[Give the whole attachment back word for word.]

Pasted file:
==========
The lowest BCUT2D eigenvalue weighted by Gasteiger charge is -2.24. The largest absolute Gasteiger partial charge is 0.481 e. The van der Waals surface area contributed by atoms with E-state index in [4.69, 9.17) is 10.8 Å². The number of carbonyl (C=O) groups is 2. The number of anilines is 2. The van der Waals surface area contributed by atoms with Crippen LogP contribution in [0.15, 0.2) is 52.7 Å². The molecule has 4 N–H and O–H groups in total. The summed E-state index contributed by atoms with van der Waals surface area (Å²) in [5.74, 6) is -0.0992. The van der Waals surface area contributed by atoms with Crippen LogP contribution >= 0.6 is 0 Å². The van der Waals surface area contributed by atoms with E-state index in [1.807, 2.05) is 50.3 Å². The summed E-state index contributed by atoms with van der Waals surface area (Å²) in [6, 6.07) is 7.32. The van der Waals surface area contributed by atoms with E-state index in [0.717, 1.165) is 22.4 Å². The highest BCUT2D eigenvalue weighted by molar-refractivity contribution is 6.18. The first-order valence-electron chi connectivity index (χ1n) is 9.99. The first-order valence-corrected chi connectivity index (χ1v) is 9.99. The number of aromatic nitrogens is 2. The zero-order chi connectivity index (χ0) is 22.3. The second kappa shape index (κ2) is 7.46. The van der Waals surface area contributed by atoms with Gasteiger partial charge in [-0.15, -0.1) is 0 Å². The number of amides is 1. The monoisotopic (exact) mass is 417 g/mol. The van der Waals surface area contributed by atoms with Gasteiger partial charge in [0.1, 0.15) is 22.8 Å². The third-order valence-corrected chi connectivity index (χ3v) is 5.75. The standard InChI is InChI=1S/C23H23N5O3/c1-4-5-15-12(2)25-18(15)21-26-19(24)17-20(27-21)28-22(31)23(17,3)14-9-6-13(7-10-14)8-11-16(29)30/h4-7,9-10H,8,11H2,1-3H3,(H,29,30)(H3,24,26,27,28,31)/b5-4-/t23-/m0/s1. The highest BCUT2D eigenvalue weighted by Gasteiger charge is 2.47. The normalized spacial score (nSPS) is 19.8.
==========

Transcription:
The lowest BCUT2D eigenvalue weighted by Gasteiger charge is -2.24. The largest absolute Gasteiger partial charge is 0.481 e. The van der Waals surface area contributed by atoms with E-state index in [4.69, 9.17) is 10.8 Å². The number of carbonyl (C=O) groups is 2. The number of anilines is 2. The van der Waals surface area contributed by atoms with Crippen LogP contribution in [0.15, 0.2) is 52.7 Å². The molecule has 4 N–H and O–H groups in total. The summed E-state index contributed by atoms with van der Waals surface area (Å²) in [5.74, 6) is -0.0992. The van der Waals surface area contributed by atoms with Crippen LogP contribution >= 0.6 is 0 Å². The van der Waals surface area contributed by atoms with E-state index in [1.807, 2.05) is 50.3 Å². The summed E-state index contributed by atoms with van der Waals surface area (Å²) in [6, 6.07) is 7.32. The van der Waals surface area contributed by atoms with E-state index in [0.717, 1.165) is 22.4 Å². The highest BCUT2D eigenvalue weighted by molar-refractivity contribution is 6.18. The first-order valence-electron chi connectivity index (χ1n) is 9.99. The first-order valence-corrected chi connectivity index (χ1v) is 9.99. The number of aromatic nitrogens is 2. The zero-order chi connectivity index (χ0) is 22.3. The second kappa shape index (κ2) is 7.46. The van der Waals surface area contributed by atoms with Gasteiger partial charge in [-0.15, -0.1) is 0 Å². The number of amides is 1. The monoisotopic (exact) mass is 417 g/mol. The van der Waals surface area contributed by atoms with Gasteiger partial charge in [0.1, 0.15) is 22.8 Å². The third-order valence-corrected chi connectivity index (χ3v) is 5.75. The standard InChI is InChI=1S/C23H23N5O3/c1-4-5-15-12(2)25-18(15)21-26-19(24)17-20(27-21)28-22(31)23(17,3)14-9-6-13(7-10-14)8-11-16(29)30/h4-7,9-10H,8,11H2,1-3H3,(H,29,30)(H3,24,26,27,28,31)/b5-4-/t23-/m0/s1. The highest BCUT2D eigenvalue weighted by Gasteiger charge is 2.47. The normalized spacial score (nSPS) is 19.8.